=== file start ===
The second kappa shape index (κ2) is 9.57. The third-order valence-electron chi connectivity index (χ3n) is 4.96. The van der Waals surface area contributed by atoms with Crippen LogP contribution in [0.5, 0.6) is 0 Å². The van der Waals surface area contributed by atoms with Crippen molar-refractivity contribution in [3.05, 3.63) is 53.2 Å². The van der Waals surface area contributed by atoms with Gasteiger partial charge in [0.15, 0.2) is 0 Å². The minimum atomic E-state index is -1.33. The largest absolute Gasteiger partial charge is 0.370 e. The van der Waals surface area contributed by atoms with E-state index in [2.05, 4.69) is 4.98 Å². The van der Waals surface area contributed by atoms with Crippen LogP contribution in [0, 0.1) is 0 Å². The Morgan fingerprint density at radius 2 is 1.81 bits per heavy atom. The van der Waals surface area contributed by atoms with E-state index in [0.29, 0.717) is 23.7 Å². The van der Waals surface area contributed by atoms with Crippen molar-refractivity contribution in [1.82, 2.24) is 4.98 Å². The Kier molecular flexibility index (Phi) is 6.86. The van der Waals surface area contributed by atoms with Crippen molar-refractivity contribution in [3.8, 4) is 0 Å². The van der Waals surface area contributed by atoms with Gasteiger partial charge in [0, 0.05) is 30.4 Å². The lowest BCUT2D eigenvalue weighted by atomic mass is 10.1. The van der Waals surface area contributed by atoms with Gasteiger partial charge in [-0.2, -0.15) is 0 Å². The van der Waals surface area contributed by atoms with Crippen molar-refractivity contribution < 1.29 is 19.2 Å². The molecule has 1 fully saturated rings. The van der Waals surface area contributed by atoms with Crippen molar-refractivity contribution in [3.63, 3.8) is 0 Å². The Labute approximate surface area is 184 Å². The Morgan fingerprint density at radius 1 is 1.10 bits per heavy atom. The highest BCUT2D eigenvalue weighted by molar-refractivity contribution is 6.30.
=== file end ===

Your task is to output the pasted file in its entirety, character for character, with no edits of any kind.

The second kappa shape index (κ2) is 9.57. The third-order valence-electron chi connectivity index (χ3n) is 4.96. The van der Waals surface area contributed by atoms with Crippen LogP contribution in [0.5, 0.6) is 0 Å². The van der Waals surface area contributed by atoms with Crippen molar-refractivity contribution in [3.05, 3.63) is 53.2 Å². The van der Waals surface area contributed by atoms with Gasteiger partial charge in [0.15, 0.2) is 0 Å². The minimum atomic E-state index is -1.33. The largest absolute Gasteiger partial charge is 0.370 e. The van der Waals surface area contributed by atoms with E-state index in [2.05, 4.69) is 4.98 Å². The van der Waals surface area contributed by atoms with Crippen LogP contribution in [0, 0.1) is 0 Å². The Morgan fingerprint density at radius 2 is 1.81 bits per heavy atom. The van der Waals surface area contributed by atoms with E-state index in [0.29, 0.717) is 23.7 Å². The van der Waals surface area contributed by atoms with Crippen molar-refractivity contribution in [1.82, 2.24) is 4.98 Å². The Kier molecular flexibility index (Phi) is 6.86. The van der Waals surface area contributed by atoms with Crippen molar-refractivity contribution in [3.8, 4) is 0 Å². The van der Waals surface area contributed by atoms with Gasteiger partial charge in [0, 0.05) is 30.4 Å². The lowest BCUT2D eigenvalue weighted by atomic mass is 10.1. The van der Waals surface area contributed by atoms with Gasteiger partial charge in [-0.2, -0.15) is 0 Å². The van der Waals surface area contributed by atoms with Crippen molar-refractivity contribution < 1.29 is 19.2 Å². The molecule has 1 fully saturated rings. The van der Waals surface area contributed by atoms with Crippen molar-refractivity contribution in [3.63, 3.8) is 0 Å². The Labute approximate surface area is 184 Å². The Morgan fingerprint density at radius 1 is 1.10 bits per heavy atom. The highest BCUT2D eigenvalue weighted by molar-refractivity contribution is 6.30.